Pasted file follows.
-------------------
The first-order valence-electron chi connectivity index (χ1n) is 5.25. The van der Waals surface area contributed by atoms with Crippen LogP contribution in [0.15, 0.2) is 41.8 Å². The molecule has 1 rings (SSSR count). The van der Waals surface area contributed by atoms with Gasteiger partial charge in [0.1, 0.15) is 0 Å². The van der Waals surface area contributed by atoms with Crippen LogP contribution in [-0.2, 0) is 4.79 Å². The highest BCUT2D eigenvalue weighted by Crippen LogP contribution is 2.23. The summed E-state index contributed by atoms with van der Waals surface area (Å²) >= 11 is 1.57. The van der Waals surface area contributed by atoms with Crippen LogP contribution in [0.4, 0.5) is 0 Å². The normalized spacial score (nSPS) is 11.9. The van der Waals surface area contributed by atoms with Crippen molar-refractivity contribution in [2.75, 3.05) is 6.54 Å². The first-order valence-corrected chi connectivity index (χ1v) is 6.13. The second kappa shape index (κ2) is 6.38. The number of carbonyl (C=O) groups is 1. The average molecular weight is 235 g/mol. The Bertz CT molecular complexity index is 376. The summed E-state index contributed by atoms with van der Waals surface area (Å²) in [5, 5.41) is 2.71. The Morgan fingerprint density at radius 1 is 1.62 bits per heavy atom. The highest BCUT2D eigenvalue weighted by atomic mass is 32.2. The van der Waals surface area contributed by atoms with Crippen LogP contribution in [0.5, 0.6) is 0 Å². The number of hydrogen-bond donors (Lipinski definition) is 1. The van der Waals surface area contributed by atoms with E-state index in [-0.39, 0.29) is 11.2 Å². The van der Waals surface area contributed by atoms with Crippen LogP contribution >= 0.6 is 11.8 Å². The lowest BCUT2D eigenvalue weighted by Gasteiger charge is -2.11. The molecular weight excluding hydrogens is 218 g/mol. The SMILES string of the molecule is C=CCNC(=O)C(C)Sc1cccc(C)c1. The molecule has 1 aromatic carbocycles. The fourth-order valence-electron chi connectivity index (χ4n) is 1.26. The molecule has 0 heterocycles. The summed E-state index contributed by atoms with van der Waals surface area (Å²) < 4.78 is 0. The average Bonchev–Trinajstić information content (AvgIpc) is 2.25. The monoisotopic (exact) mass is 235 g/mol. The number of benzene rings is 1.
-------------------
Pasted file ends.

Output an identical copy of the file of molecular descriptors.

The first-order valence-electron chi connectivity index (χ1n) is 5.25. The van der Waals surface area contributed by atoms with Crippen LogP contribution in [0.15, 0.2) is 41.8 Å². The molecule has 1 rings (SSSR count). The van der Waals surface area contributed by atoms with Gasteiger partial charge in [0.1, 0.15) is 0 Å². The van der Waals surface area contributed by atoms with Crippen LogP contribution in [-0.2, 0) is 4.79 Å². The highest BCUT2D eigenvalue weighted by Crippen LogP contribution is 2.23. The summed E-state index contributed by atoms with van der Waals surface area (Å²) >= 11 is 1.57. The van der Waals surface area contributed by atoms with Crippen LogP contribution in [0.4, 0.5) is 0 Å². The normalized spacial score (nSPS) is 11.9. The van der Waals surface area contributed by atoms with Crippen molar-refractivity contribution in [2.75, 3.05) is 6.54 Å². The first-order valence-corrected chi connectivity index (χ1v) is 6.13. The second kappa shape index (κ2) is 6.38. The number of carbonyl (C=O) groups is 1. The average molecular weight is 235 g/mol. The Bertz CT molecular complexity index is 376. The summed E-state index contributed by atoms with van der Waals surface area (Å²) in [5, 5.41) is 2.71. The Morgan fingerprint density at radius 1 is 1.62 bits per heavy atom. The highest BCUT2D eigenvalue weighted by atomic mass is 32.2. The van der Waals surface area contributed by atoms with Crippen LogP contribution in [0.5, 0.6) is 0 Å². The number of hydrogen-bond donors (Lipinski definition) is 1. The van der Waals surface area contributed by atoms with E-state index in [-0.39, 0.29) is 11.2 Å². The van der Waals surface area contributed by atoms with Crippen LogP contribution >= 0.6 is 11.8 Å². The lowest BCUT2D eigenvalue weighted by Gasteiger charge is -2.11. The molecular weight excluding hydrogens is 218 g/mol. The SMILES string of the molecule is C=CCNC(=O)C(C)Sc1cccc(C)c1. The molecule has 1 aromatic carbocycles. The fourth-order valence-electron chi connectivity index (χ4n) is 1.26. The molecule has 0 heterocycles. The summed E-state index contributed by atoms with van der Waals surface area (Å²) < 4.78 is 0. The average Bonchev–Trinajstić information content (AvgIpc) is 2.25. The monoisotopic (exact) mass is 235 g/mol. The number of benzene rings is 1.